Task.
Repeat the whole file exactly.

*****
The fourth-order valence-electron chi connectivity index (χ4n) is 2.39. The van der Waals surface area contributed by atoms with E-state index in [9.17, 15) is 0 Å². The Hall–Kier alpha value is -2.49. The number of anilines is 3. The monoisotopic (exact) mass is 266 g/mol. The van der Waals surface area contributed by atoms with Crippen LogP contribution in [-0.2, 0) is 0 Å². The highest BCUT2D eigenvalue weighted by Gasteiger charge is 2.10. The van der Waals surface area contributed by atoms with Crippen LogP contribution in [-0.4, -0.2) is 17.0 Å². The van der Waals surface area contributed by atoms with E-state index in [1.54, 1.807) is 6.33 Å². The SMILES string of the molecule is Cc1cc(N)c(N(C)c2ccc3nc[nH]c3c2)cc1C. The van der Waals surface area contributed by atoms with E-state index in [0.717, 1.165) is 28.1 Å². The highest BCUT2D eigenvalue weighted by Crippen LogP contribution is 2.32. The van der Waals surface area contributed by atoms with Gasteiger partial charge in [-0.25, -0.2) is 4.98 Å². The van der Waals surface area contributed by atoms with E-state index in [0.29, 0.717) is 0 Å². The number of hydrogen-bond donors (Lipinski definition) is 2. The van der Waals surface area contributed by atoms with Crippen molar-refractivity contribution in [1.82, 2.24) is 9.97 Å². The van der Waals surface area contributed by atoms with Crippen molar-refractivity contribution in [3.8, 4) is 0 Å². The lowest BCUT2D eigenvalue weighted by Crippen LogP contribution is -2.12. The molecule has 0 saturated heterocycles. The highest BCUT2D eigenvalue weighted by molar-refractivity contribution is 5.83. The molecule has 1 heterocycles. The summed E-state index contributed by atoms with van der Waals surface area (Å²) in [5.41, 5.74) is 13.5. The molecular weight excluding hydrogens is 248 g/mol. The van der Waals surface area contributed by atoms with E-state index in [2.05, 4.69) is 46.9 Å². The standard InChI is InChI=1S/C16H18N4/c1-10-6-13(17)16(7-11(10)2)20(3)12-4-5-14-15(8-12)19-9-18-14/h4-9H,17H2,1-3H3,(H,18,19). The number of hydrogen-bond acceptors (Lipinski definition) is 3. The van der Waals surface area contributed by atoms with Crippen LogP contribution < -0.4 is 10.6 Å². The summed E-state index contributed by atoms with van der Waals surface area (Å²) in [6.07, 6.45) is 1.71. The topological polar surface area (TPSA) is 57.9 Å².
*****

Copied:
The fourth-order valence-electron chi connectivity index (χ4n) is 2.39. The van der Waals surface area contributed by atoms with E-state index in [9.17, 15) is 0 Å². The Hall–Kier alpha value is -2.49. The number of anilines is 3. The monoisotopic (exact) mass is 266 g/mol. The van der Waals surface area contributed by atoms with Crippen LogP contribution in [-0.2, 0) is 0 Å². The highest BCUT2D eigenvalue weighted by Gasteiger charge is 2.10. The van der Waals surface area contributed by atoms with Crippen LogP contribution in [-0.4, -0.2) is 17.0 Å². The van der Waals surface area contributed by atoms with E-state index in [1.54, 1.807) is 6.33 Å². The SMILES string of the molecule is Cc1cc(N)c(N(C)c2ccc3nc[nH]c3c2)cc1C. The van der Waals surface area contributed by atoms with E-state index in [0.717, 1.165) is 28.1 Å². The highest BCUT2D eigenvalue weighted by Crippen LogP contribution is 2.32. The van der Waals surface area contributed by atoms with Gasteiger partial charge in [-0.25, -0.2) is 4.98 Å². The van der Waals surface area contributed by atoms with E-state index in [0.29, 0.717) is 0 Å². The number of hydrogen-bond donors (Lipinski definition) is 2. The van der Waals surface area contributed by atoms with Crippen molar-refractivity contribution in [1.82, 2.24) is 9.97 Å². The van der Waals surface area contributed by atoms with Crippen molar-refractivity contribution in [3.8, 4) is 0 Å². The lowest BCUT2D eigenvalue weighted by Crippen LogP contribution is -2.12. The molecule has 0 saturated heterocycles. The highest BCUT2D eigenvalue weighted by molar-refractivity contribution is 5.83. The molecule has 1 heterocycles. The summed E-state index contributed by atoms with van der Waals surface area (Å²) in [5.41, 5.74) is 13.5. The molecular weight excluding hydrogens is 248 g/mol. The van der Waals surface area contributed by atoms with E-state index in [2.05, 4.69) is 46.9 Å². The standard InChI is InChI=1S/C16H18N4/c1-10-6-13(17)16(7-11(10)2)20(3)12-4-5-14-15(8-12)19-9-18-14/h4-9H,17H2,1-3H3,(H,18,19). The number of hydrogen-bond acceptors (Lipinski definition) is 3. The van der Waals surface area contributed by atoms with Crippen LogP contribution < -0.4 is 10.6 Å². The summed E-state index contributed by atoms with van der Waals surface area (Å²) in [6.07, 6.45) is 1.71. The topological polar surface area (TPSA) is 57.9 Å².